A Chronicle of Successful Organizing:
2013 Led efforts in Bowling Green, Floyd Co. and Berea for local food system development by facilitating Community Food System Assessments. CFA organizes key stakeholders to get local food into the State Capitol Annex Cafeteria. In Louisville CFA leaders organize grassroots leaders in the local food movement for a meeting with Mayor Greg Fischer of Louisville. CFA clarifiies the process for obtaining free EBT machines for farmers markets.
2012 CFA members meet 41 times with Kentucky Legislators and successfully lobby for HB 419 for a voluntary income tax check off to Kentucky food banks to use to purchase food directly from Kentucky farmers. CFA is named to the Farm to Food Banks Trust Fund Board and the Kentucky Hemp Commission. CFA members testify about the needs of beginning farmers, EKY agriculture, the right for farmers and consumers to share livestock ownership, and urban agriculture. CFA successfully advocates to the Kentucky Agriculture Development Board for the expansion of the Farmers Market Infrastructure Grant program to include Marketing and Community Outreach.
2011 CFA members launch the Agriculture Legacy Initiative to support beginning farmers and the future of Kentucky family farming. CFA begins participating on the statewide Farm to School Task Force.
2010 CFA members celebrate 25 years of community organizing for change. CFA members successfully lobby legislators to amend the controversial SB 105 (now HB 398), the Livestock Care Standards Commission. Members get set to celebrate 25 years.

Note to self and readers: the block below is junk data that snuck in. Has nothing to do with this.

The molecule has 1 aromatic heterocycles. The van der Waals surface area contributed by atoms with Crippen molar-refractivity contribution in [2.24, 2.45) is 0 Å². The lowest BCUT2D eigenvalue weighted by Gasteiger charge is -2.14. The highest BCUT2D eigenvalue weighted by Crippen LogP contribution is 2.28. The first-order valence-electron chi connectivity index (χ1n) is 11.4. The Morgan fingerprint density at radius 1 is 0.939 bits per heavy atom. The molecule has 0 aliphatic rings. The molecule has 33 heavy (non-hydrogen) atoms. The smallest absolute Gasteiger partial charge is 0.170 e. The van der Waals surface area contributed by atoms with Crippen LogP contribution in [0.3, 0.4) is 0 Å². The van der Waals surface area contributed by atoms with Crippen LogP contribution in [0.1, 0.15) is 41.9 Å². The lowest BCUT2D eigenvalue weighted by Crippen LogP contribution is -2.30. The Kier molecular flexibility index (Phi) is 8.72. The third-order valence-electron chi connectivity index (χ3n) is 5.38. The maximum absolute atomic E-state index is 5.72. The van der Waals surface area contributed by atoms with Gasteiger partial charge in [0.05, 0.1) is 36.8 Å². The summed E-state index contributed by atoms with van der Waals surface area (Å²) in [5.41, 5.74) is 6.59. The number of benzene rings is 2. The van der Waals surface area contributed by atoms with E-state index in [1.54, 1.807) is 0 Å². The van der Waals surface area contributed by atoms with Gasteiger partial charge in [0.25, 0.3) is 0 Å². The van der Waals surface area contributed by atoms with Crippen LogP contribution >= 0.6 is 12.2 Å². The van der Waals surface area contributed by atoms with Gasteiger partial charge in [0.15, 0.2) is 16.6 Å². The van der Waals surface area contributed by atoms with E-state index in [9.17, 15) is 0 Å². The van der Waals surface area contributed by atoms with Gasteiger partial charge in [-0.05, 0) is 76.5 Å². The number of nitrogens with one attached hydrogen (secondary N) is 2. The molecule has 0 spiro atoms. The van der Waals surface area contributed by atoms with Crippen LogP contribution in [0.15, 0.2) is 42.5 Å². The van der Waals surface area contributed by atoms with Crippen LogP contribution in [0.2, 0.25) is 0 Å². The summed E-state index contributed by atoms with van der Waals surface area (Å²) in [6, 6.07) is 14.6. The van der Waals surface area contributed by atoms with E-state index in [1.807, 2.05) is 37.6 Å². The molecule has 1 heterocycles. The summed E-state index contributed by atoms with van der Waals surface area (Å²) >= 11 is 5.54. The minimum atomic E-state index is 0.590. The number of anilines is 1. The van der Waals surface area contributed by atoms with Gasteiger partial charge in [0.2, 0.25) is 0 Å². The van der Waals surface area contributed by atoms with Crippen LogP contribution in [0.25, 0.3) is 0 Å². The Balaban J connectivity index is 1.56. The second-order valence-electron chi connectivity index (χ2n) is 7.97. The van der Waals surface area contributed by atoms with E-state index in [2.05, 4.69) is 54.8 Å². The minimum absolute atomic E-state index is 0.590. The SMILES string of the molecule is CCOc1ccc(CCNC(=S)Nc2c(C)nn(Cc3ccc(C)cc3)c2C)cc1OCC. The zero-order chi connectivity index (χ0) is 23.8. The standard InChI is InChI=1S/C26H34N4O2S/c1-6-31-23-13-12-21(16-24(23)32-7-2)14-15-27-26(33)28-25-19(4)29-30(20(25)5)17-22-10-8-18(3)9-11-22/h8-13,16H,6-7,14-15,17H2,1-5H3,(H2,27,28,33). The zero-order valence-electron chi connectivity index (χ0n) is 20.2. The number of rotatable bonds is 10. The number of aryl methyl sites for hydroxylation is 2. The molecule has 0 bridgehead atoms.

2009 First CFA Food Summit held in Louisville. CFA members rally in Louisville to protest USDA NAIS hearings, leading to a meeting between Secretary of Agriculture Vilsack and CFA leaders. CFA wins passage of SB 84 requiring state agencies to report local agricultural products buying.
2008 CFA members win passage of HB 495, ensuring that participation in the National Animal Identification System remains strictly voluntary and from coercing farmers into the program.
2007 CFA members win passage of HB120, allowing farmers to sell cooked food at farmers markets. A citizen led Community Food Assessment of West Louisville entitled Bridging the Divide: Growing Self Sufficiency in our Food Supply is completed with policy recommendations to improve access to fresh local foods in all communities. Grasshoppers LLC, the first farmer owned distribution business in the state opens.
2006 CFA members win passage of mandatory state parks buying bill HB 669.
2005 WIC demonstration project begins at Farmers’ Markets in Louisville, helping to grow the markets’ customer base. CFA members were successful in removing biotech money from the state budget.
2004 KY Agriculture Development Board adopts the CFA proposed regional markets plan. Smoketown-Shelby Park Farmers’ Market opens; the West Louisville Food Working Group is formed.
2003 CFA members win passage of House Bill 391, legislation that allows home-processing, micro-processing, and in-state certification. CFA develops a five-year plan for the creation of a locally innovative food economy (LIFE). Portland and Rowan Street Farmers’ Markets are established and CFA Louisville Office opens.
2002 County Councils, under CFA’s leadership, ensure that the first $184,000,000 in Tobacco Settlement Funds are used to help meet the needs of Kentucky farmers and support the development of a local food economy, rather than being used to fund biotechnology.